|Amide anesthetics (lidocaine, bupivacaine, mepivacaine)||Increase|
|Propafenone||Increase > 200 %|
|Nifedipine||Increase 80 %|
|Pravastatin, lovastatin||Decrease 20%|
|Zolmitriptan||Increase 60 %|
|Rizatriptan||Increase 80 %|
|Thioridazine||Increase 370 %|
|Oxazepam, triazolam, lorazepam, alprazolam||No change|
|Theophylline||Increase 70 %|
Impact Of Co-Administered Drugs On Propranolol
The effect of co-administered drugs on propranolol plasma concentration is presented in the table below.
Table 4. Effect of co-administered drugs on propranolol
|Co-administered drug||Effect on propranolol plasma concentration|
|CYP2D6, CYP1A2 or CYP2C19 inhibitors||Increase|
|CYP1A2 or CYP2C19 inducers||Decrease|
|Quinidine||Increase > 200 %|
|Nisoldipine||Increase 50 %|
|Nicardipine||Increase 80 %|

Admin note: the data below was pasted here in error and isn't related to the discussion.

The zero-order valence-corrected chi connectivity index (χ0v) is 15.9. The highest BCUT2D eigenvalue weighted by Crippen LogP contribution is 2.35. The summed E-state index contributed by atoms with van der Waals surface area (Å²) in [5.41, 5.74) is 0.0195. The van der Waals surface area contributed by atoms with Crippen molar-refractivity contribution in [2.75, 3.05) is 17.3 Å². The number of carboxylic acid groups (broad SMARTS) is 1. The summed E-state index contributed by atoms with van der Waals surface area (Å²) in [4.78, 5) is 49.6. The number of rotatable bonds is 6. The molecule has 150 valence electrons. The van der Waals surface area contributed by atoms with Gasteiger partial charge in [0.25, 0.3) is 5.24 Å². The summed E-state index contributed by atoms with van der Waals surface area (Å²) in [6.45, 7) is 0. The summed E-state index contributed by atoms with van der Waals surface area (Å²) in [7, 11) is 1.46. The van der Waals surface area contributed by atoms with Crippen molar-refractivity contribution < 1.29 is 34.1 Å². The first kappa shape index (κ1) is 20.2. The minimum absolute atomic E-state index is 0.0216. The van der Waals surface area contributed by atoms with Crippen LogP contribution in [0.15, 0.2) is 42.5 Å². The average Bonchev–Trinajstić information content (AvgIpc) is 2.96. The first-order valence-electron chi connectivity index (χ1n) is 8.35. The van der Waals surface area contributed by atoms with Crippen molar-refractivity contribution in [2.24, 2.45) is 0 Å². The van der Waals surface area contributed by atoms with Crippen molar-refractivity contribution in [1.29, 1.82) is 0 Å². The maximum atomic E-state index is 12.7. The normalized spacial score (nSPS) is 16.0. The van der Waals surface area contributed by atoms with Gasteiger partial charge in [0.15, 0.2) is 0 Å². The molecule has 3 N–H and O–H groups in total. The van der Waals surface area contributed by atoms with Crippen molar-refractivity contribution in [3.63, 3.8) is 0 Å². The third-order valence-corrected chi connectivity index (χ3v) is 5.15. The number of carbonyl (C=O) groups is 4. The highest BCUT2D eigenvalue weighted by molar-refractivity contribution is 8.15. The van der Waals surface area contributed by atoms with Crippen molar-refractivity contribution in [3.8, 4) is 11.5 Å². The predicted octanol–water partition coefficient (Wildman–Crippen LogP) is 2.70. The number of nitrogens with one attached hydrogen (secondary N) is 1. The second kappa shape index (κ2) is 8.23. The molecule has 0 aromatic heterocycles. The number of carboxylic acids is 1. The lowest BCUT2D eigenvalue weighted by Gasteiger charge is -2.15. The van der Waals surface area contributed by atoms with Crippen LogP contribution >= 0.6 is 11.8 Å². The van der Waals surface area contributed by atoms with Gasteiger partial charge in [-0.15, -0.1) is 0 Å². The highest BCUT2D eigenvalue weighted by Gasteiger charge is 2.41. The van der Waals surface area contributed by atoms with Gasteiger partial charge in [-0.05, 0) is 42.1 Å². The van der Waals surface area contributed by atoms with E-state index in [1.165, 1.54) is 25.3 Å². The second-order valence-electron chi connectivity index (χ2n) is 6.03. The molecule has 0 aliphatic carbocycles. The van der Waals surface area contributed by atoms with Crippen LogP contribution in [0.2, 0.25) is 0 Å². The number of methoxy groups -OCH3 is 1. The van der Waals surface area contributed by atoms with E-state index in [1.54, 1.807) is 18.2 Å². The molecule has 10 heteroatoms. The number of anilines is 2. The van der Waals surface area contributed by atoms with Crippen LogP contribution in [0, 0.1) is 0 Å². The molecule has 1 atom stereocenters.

|Chlorpromazine||Increase 70 %|
|Cimetidine||Increase 50 %|
|Cholestyramine, colestipol||Decrease 50 %|
|Alcohol||Increase (acute use), decrease (chronic use)|
|Propafenone||Increase 200 %|
|Aluminum hydroxide||Decrease 50 %|
Animal Toxicology And/Or Pharmacology
This study in juvenile rats with propranolol hydrochloride described above was intended to cover the period of development corresponding to infancy, childhood and adolescence. Neurologic effects including hypoactivity and delayed air righting reflex, increased germinal centers of lymph nodes, and increased white blood cells and lymphocytes were seen at a propranolol hydrochloride dose 45.6 mg/kg/day that represents a systemic exposure of 3 times that seen in children at the MRHD. Body weights were transiently decreased, and transient decreases in urine volume were associated with higher incidences of minimal renal cysts and dilation of kidney tubules at doses about equal to the MRHD in children.